Set during the Holocaust, three young friends are faced with the challenges of growing up in a time where acceptance is hard to come by. A single photograph reminds them of one perfect day spent together before Elsa is ripped from her family and sent to Auschwitz, Leo struggling to escape Vienna and the Nazis, and Max turning into a monster that values praise and reverence before the moral conscious of his mind. Separated through distance and life experiences, each must find their own way through the dark times of Nazi Germany. 

Liz Kessler paints a haunting story. It inspires anger, disgust, and immense sorrow for the painful blotch the Holocaust left on our history. Her images and language are powerful, heightened by the truth behind the words. This book is filled with shadows, but even so we see small glimmers of hope and perseverance in the family ties of our characters. The love they share is stronger than all the hate of those who participated in the monstrous acts of the Holocaust.

This book may not be an easy read, or necessarily a fun read, but I believe it is an important read to share the stories of the survivors in such a dark time. The writing itself is well done and the story important. I recommend for anyone seeking a more serious and thought provoking story.

The Black Kids by Christina Hammonds Reed

To some, this might be just another book about racism, but that’s just not true. Every one of the stories in these brutal and sad books tells a different story, and each one is meaningful and heartbreaking in their own ways. This particular story tells of the experiences of Ashley, a Black highschooler in a mostly white private school, during the 1992 Los Angeles riots. It’s a melody of racial confusion, from the point of view of someone confused as to where they belong. Part love story, part drama, this book is for anyone who enjoyed The Hate U Give and Roll of Thunder, Hear My Cry. Overall, a lovely book.Oliver W.

Your Heart, My Sky by Margarita Engle

Liana and Amado are two teens living in Cuba during the el perìdo especial en tiempos de paz (the special period in times of peace) in the 1990s. Their story is told by Margarita Engle in her poetry book, Your Heart, My Sky. During this time period in Cuba, many citizen’s basic freedoms were withheld by the government. Cuban natives, like Liana and Amado had very little food. Liana and Amado fall in love while trying to find creative ways to feed themselves, their families, and Liana’s special companion, her dog. Many of their acquaintances choose to attempt a treacherous and extremely dangerous escape to Florida by boat. Liana and Amado must decide whether they should risk it all for a better life or continue to starve and live off of each other’s love and faded dreams.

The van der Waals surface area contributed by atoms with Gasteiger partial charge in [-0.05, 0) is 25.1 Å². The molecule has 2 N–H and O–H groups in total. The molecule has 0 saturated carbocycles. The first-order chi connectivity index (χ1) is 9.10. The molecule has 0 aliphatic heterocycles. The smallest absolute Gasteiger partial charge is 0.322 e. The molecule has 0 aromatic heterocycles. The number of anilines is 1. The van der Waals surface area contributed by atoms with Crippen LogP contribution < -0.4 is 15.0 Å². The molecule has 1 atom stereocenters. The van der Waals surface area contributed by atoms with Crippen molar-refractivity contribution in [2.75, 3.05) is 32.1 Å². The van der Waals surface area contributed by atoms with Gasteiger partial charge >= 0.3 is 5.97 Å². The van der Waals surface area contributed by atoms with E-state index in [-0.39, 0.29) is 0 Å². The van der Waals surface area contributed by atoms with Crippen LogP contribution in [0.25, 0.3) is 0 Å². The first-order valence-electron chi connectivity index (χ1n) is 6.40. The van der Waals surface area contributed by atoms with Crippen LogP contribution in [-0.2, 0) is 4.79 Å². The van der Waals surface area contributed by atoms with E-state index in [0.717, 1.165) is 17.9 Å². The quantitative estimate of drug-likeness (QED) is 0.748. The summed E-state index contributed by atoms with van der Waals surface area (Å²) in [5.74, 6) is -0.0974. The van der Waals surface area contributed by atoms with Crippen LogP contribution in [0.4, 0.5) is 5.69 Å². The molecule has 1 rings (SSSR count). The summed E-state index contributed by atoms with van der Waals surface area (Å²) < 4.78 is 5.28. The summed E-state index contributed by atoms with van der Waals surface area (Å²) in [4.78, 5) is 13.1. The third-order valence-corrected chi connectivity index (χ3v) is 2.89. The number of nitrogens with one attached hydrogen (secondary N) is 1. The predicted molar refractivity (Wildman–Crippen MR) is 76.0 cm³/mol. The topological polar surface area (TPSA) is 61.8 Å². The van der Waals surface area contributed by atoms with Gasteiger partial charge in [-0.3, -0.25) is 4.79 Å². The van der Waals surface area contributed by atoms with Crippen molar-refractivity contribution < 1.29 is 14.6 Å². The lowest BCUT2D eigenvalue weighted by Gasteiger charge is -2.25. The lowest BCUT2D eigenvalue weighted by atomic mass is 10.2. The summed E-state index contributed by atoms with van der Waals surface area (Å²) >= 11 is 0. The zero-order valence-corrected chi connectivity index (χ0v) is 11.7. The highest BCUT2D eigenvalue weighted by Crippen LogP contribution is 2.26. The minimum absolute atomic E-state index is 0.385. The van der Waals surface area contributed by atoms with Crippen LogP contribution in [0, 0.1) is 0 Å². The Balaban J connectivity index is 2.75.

I thought the descriptive phrases and figurative language that Engle used in this book made the story more engaging. It also helped me to better imagine what living in Cuba would be like during this tumultuous period. Usually I find poetry books to be slow and not worthwhile. Fortunately, this was not the case with this particular work. The story was conveyed in a way that was both descriptive yet appropriately paced. 

This book was incredibly moving. It made me very grateful for the life that I live and the food that I eat. I would recommend this book to any poetry lovers. 

Wings of Ebony by J. Elle

Wings of Ebony by J. Elle is a relatively short fantasy novel that centers on the protagonist Rue. After the death of her mother, Rue discovers her godly ancestry and is taken to a place called Ghizon where her powers are unlocked. She meets her father in the process who impacts Rue’s development throughout the story. When her sister back in the real world is endangered, Rue does everything she can to save her, except there’s one problem—Rue can’t touch humans anymore because it is not allowed due to its consequences.